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The subject of discussion was Buffalo Sabres winger Slava Kozlov, and one word kept emanating from Lindy Ruff's mouth.

"I keep using the word composure," the Sabres' coach said. "There's not much rattle in his game."

Funny, then, that when Kozlov looks back on his first season with Buffalo, he might recall the early turning point was a game where he got a bit frazzled.

Kozlov seemed collected 10 days ago in his return to Detroit, where he played for nine-plus seasons and got his name on the Stanley Cup twice. But he now admits he was overwhelmed facing the only other NHL team he has known.

He wanted to score so badly that night. He wanted to impress his old fans. He wanted to show Red Wings management he deserved more during his time there. He wanted to beat Dominik Hasek, the goalie who insulted Kozlov by labeling him a bit player the day after they were swapped for one another.

"I was nervous," Kozlov said. "It was a very emotional night for me. I tried to do my best to play a good game, and unfortunately we lost.

"Those were my friends I had spent a lot of time with in Detroit. They play against me, and it's the first time in my hockey career I play that type of game. But it's good experience that I go through that game. That's how you become a better player."

Kozlov certainly is performing as though he learned something that night, when the Sabres lost, 4-2.

In the four games since, he has scored four goals. It's early, but his five goals through nine games put him on pace to score 46 this season, which would easily surpass his career high of 36 set in 1995-96.

"Right now, everything is going in the net," he said.

Kozlov isn't kidding. It seems whatever he throws at opposing goaltenders -- even from behind the net -- is somehow getting past them.

In the first game after Detroit, he banked two goals off Pittsburgh Penguins goalie Johan Hedberg in a 4-1 victory. Two nights later, he scored a third-period goal off a rebound in the Sabres' 3-3 push with the Nashville Predators.

Kozlov scored the first goal in Saturday night's 3-1 triumph over the Montreal Canadiens in the Molson Centre. It was an awkward deflection off an Alexei Zhitnik shot that rendered goalie Jose Theodore virtually helpless.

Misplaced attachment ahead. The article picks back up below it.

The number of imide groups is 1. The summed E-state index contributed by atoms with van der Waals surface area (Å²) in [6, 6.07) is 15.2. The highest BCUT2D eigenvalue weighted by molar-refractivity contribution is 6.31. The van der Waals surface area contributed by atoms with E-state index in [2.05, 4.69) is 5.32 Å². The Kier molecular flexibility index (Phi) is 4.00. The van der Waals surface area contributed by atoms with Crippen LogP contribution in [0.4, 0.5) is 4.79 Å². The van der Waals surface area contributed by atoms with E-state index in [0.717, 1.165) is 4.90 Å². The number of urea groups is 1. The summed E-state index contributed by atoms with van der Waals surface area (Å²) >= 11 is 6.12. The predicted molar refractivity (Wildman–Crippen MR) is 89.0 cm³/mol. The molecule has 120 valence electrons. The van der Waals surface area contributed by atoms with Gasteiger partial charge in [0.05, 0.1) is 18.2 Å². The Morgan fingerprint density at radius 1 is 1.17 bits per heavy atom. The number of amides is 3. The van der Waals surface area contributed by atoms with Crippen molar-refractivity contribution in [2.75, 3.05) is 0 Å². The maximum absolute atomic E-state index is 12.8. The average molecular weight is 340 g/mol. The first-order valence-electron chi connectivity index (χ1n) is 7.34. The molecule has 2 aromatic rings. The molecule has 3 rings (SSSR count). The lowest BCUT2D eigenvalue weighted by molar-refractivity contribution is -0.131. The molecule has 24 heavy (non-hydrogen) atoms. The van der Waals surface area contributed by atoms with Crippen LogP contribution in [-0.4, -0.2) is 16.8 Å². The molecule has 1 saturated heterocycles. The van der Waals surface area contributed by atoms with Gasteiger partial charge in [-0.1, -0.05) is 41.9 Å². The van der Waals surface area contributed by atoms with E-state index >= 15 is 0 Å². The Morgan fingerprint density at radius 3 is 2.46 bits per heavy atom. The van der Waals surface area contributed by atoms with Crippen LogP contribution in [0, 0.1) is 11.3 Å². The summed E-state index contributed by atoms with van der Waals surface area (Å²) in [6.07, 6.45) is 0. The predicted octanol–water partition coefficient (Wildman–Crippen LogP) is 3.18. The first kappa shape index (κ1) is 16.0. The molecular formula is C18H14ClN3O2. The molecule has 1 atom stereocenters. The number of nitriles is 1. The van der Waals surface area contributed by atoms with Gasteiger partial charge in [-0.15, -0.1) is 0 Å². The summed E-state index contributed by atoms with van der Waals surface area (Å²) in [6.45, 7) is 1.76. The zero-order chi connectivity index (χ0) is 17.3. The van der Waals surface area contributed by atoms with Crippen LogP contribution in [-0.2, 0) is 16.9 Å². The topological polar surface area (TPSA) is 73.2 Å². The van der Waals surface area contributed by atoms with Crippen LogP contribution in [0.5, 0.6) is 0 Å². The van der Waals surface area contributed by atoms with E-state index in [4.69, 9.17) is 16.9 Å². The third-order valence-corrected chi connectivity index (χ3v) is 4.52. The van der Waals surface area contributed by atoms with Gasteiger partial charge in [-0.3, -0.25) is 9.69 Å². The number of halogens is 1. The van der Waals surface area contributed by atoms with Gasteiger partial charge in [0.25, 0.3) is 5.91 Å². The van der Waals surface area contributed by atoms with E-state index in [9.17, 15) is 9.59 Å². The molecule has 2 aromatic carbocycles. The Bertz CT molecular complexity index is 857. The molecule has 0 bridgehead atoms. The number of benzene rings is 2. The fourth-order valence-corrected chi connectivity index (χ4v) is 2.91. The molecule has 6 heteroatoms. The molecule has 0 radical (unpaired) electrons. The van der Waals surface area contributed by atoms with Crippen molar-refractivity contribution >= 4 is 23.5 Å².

"If you see my goals they're a little bit ugly," Kozlov said. "I didn't score the pretty ones this year. But it's a long season and, hopefully, I'm going to show what I can do."

Chris Gratton scored the winner against Montreal and recorded the tying goal against Nashville, so he knows a hot scorer when he sees one. Gratton centered Kozlov and Maxim Afinogenov on Saturday.

"It doesn't matter what kind of goals you get in this league. I'd love to take those garbage goals," Gratton said. "Everything's bouncing for him. When you get on one of those streaks, you want to get your stick on every puck and shoot it wherever you can. He's doing that right now, and the puck's going in for him."

Ruff hasn't been happy with his team's effort during the past five games, but he has been pleased with Kozlov's play -- even without the fortuitous bounces.

"I thought he might have been our best forward overall," Ruff said after the win in Montreal. "I thought he hung onto the puck really well. He was skating good. He showed a lot of composure with the puck at times when we had some guys that were pulling the pin and launching the grenade.

"He's very sound defensively, and he shows the type of composure that this team needs. We're young, and he's one guy that can handle a pressure situation and knows where to go to score big goals."

Many would be surprised to know Kozlov, 29, is the fifth highest-scoring Russian since 1993-94, his first full season in the NHL. He has 203 goals in that span.

One of Kozlov's paramount gripes in Detroit was lack of ice time, particularly on special teams. He averaged 14:43 a game last season for the Red Wings and has been getting about two minutes more a night with the Sabres.

"I'm playing a lot, and that's most important," said Kozlov. "I'm playing almost every third shift, and that's keeping me in the whole game.

"In Detroit I didn't play power play sometimes or the penalty kill. You sit on the bench for five or 10 minutes you're not fresh and your legs get tired and cold. That's a key."


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